I noticed that many rockets come out of the assembly building already with their fuelling umbilicals attached (I mean, with the entire umbilical tower - like Saturn 5, Ariane 5). Once in the launchpad, the fuelling of cryo propellants starts. My question is if there is feasible to attach manually these fuelling lines on the pad (ie, the rocket goes alone to launch table (like CZ-2FG, Soyuz, Zenit, etc) and only then the LH2 lines are attached. (CZ-2FG, Soyuz, Zenit doesnt uses LH2 - and LH2 fuelling is my main concern). Is there any safety issues for ground crews to operate attaching procedures for the LH2 fuelling lines on the pad, often in open air?


For the SpaceX Falcon 9 the fuel lines are 12.5 cm/5" (link: youtube video, SpaceX factory tour by Elon Musk) in diameter, so those are pretty big hoses to attach manually. LH2 is under pressure, making for a heavier hose. So you probably need hoisting tools to get the hose into place.
The attachment points for upper stages are fairly high up, meaning you'd need an access bridge at that point, and stairs or a lift to get up to them. These (and hoisting tools) are available in the assembly building.

If you wanted to add these items to the launch tower, you'd have to protect them from the extreme heat of the launch. The Ariane launch tower for example is a simple column. Adding all this stuff would make it more complicated for no apparent benefit. Why would you want to leave attaching the umbilicals until the rocket is at the launch platform?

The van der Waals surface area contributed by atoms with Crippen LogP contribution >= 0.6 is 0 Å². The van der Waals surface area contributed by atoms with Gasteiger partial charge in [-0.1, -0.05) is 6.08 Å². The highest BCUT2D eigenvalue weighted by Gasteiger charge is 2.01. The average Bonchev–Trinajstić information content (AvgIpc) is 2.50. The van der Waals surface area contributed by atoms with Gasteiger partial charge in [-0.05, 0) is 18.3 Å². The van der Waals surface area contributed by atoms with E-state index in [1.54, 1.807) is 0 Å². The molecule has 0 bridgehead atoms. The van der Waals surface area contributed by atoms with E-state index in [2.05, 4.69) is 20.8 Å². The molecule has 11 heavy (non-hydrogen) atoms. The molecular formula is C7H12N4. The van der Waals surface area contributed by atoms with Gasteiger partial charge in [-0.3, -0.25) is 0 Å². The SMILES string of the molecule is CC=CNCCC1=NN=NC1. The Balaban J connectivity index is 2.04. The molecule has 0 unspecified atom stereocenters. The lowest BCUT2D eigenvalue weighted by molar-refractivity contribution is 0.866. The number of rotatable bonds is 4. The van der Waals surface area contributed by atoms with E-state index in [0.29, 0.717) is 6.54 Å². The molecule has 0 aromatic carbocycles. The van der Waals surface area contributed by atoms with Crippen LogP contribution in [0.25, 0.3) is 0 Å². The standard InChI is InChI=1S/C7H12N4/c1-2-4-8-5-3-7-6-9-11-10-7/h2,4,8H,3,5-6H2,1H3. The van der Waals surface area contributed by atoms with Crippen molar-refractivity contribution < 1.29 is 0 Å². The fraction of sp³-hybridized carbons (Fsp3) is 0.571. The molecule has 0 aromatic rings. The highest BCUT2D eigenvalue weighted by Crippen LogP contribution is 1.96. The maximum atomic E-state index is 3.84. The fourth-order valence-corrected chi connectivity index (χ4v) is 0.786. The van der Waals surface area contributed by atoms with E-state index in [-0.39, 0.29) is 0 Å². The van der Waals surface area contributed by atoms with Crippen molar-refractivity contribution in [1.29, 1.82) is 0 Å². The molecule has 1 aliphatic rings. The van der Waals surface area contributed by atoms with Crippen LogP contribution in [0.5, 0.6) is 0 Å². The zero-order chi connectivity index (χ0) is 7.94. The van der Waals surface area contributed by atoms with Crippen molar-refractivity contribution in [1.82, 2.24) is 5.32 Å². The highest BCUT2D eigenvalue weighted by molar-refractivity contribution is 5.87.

• $\begingroup$ yes it makes sense $\endgroup$ May 27 '15 at 17:39
  • $\begingroup$ I can speak from personal experience with hybrid rockets, that it is much easier to design just a detachment device, instead of a attachment and detachment device. $\endgroup$ May 27 '15 at 17:59
  • $\begingroup$ Well, it'll still need to be attached at some point. It's just easier to do in the assembly building. $\endgroup$
    – Hobbes
    May 27 '15 at 18:41
  • $\begingroup$ It can be done by hand. Then you just need a pressure piston to disengage the lock and a pressure piston to pull away the line. $\endgroup$ May 28 '15 at 0:23

LOX and LH2 are super cold. This makes the connection points much more complicated. It also means a more complicated leak check. By attaching them in the building, they can be connected under controlled conditions (no contamination or moisture to complicate things) and can be tested using sniffers. Attaching them at the pad would be much more difficult. Also remember, the F9R is assembled horizontal, not vertical like the Saturn and other rockets. This makes it much easier to access areas in the barn.


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